Stephen King said he didn’t have days like that. I, however, do. Apparently, so does George R. R. Martin.

Thank you, Mr. Martin. Maybe there’s hope for me yet.


Cheers to Critique Partners!

Moscow MulesJust as gamblers need to know when to hold ‘em and when to fold ‘em, critique partners need to know when to be stubborn as a mule and when to mix a Moscow Mule.

My critique partner and I try to meet every week. Originally, it was strictly to critique. But as time went on, we began critiquing more by email and our weekly meetings morphed into “writing sessions.” Sometimes we brainstorm new ideas. Sometimes we discuss plot problems, characters’ issues or conflict solutions. Sometimes we just write. We can run ideas past each other in real time instead of texting or calling. And she’s faster than Google when I can’t think of a word I want.

The basic purpose of our meetings is to make sure we’ve got our minimum weekly goals done by our deadline. If one of us is behind, the other cracks the whip. If my laptop keys are tapping more slowly than normal, she’ll tell me to stop doing online book research and write. If her side of the room is unusually quiet, I’ll tell her to close that ebook she’s trying to finish reading and work on her own damn book.

But sometimes a writing session has nothing to do with writing.

Last week we met at my house, as we always do (she has small kids). I’d picked up dinner (we alternate). We ate, had a drink, and chatted (our normal start to the evening). I had a new chapter I needed to write; she had some revisions she was contemplating. But as we continued to visit instead of opening our laptops, I asked if she wanted another drink. (OK, that’s a lie, she just grabbed the vodka from the freezer and mixed us fresh ones.)

She’d had a particularly frustrating week, and my brain was fried from plotting and outlining. We finally admitted to each other that we didn’t really want to write. Instead, we spent the entire evening talking and laughing until we cried. We refilled our wells. (We refilled our copper mugs, too, but the wells are kind of the point here.)

A critique partner needs to know when to kick your butt into gear. But she also needs to know when to kick back, raise her glass, and laugh with you.



Under Pressure

pressureThe tune from the Queen/David Bowie song “Under Pressure” has been running through my head a lot lately. Not that I’m under any particular outside pressure. And maybe that’s the problem.

Considering I have a reputation for being just a wee bit OCD about preparing well in advance for absolutely everything, it seems strange that I’ve always worked best under pressure. In college, I wrote my best papers the night before they were due. I did best on exams that I crammed for at the last minute. I always began studying right away, but then tapered off, letting it hang over my head until I had to get it done.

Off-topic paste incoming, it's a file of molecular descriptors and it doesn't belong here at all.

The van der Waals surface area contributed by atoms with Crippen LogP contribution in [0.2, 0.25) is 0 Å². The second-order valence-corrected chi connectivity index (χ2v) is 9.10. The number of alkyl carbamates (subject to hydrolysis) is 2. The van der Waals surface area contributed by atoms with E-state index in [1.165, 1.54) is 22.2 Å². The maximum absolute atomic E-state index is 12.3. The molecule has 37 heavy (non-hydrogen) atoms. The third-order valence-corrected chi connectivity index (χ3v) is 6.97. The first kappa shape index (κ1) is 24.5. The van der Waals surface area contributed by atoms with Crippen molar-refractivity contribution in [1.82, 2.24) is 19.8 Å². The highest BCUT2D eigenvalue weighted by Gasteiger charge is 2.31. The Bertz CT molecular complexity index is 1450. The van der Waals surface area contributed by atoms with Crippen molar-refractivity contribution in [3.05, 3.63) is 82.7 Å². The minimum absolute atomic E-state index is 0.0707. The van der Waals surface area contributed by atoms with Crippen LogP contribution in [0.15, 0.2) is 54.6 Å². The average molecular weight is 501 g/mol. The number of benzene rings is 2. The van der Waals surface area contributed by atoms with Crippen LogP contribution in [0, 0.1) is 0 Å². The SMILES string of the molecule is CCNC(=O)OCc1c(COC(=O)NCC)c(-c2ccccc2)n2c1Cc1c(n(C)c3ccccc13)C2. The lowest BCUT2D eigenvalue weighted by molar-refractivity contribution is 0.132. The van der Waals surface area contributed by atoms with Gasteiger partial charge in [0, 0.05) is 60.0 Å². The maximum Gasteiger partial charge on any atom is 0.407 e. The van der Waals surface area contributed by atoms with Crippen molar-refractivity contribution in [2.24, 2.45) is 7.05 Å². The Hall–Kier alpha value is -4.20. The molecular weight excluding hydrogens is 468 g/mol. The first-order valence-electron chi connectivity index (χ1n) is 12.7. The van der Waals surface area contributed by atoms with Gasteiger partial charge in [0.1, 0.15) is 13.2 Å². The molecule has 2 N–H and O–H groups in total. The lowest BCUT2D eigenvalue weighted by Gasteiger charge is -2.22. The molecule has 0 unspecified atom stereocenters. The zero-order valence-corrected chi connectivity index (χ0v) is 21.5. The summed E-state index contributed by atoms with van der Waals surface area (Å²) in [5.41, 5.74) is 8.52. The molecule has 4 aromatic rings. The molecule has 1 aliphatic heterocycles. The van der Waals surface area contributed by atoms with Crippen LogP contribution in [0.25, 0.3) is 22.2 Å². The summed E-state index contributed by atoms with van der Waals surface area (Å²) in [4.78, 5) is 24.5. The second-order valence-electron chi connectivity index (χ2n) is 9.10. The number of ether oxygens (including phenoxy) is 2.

The pressure of a deadline can be intense, but nothing compared to the self-induced pressure of knowing I’m not working on something I should be. It’s a mixture of two parts potential failure, one part guilt. And yet, the procrastination continues.

It doesn’t take my psychology degree to figure out why I procrastinate. I strive for perfection and feel like a failure when I don’t achieve it, knowing full well that nothing I do will ever be perfect. I struggle with every word I type, tinkering to make them perfect instead of spewing forth and fixing later. And all the while, my lack of progress weighs heavily on me.

At this point, my only deadlines are self-imposed ones. But seeing as my future goals will require me to meet the deadlines of others, I better get in the habit now. I think it’s time I have a Come to Jesus meeting with myself, and make sure I understand that failure to meet any deadline, even my own, is completely unacceptable.

But in the meantime, it’s pressure, pushing down on me…


Eyes to the Front!

smileLast week someone asked me, “Do you ever think about ‘what if’? Ever wonder what would have happened if ‘such and such’ had been different?”

My answer was a resounding “No! Everything that’s happened to me throughout my life has created the person I am today. Every decision I’ve made (however questionable), every decision someone else made that impacted me, led me to where I am now. Second-guessing any of it in hindsight won’t change a thing. And if I could go back and change something, I wouldn’t.”

Later that same day I happened to read an article in the paper that quoted “There’s a reason the windshield is bigger than the rearview mirror.” Dude! It was like the universe was backing me up or something.

Good memories of past times and places are wonderful, but sometimes we confuse time and place when we’re looking back. When I first moved from Colorado to Texas, all I wanted was to move “back home” as soon as possible. The memories of my happy life in Denver were frozen in my mind. But as I returned for visits over the next several years, I realized Denver had changed. If I moved back, or even if I’d never left, my life would never be the same as it had been.

I’d been wasting away my life by keeping both eyes on the rearview mirror, looking at a distorted view of something that no longer existed. Once I understood that, I focused my energy on regaining the joy I’d temporarily lost. By nature, I’m a fairly happy, smiley person, and it was surprisingly easy to get back into accentuating the positive and eliminating the negative. (Earworm alert!)

We have the power to decide to be cheerful or miserable. So why choose miserable? Our time on this earth is too short to waste on the “what if’s” or “if only’s” in our rearview mirrors. So, eyes to the front, and smile!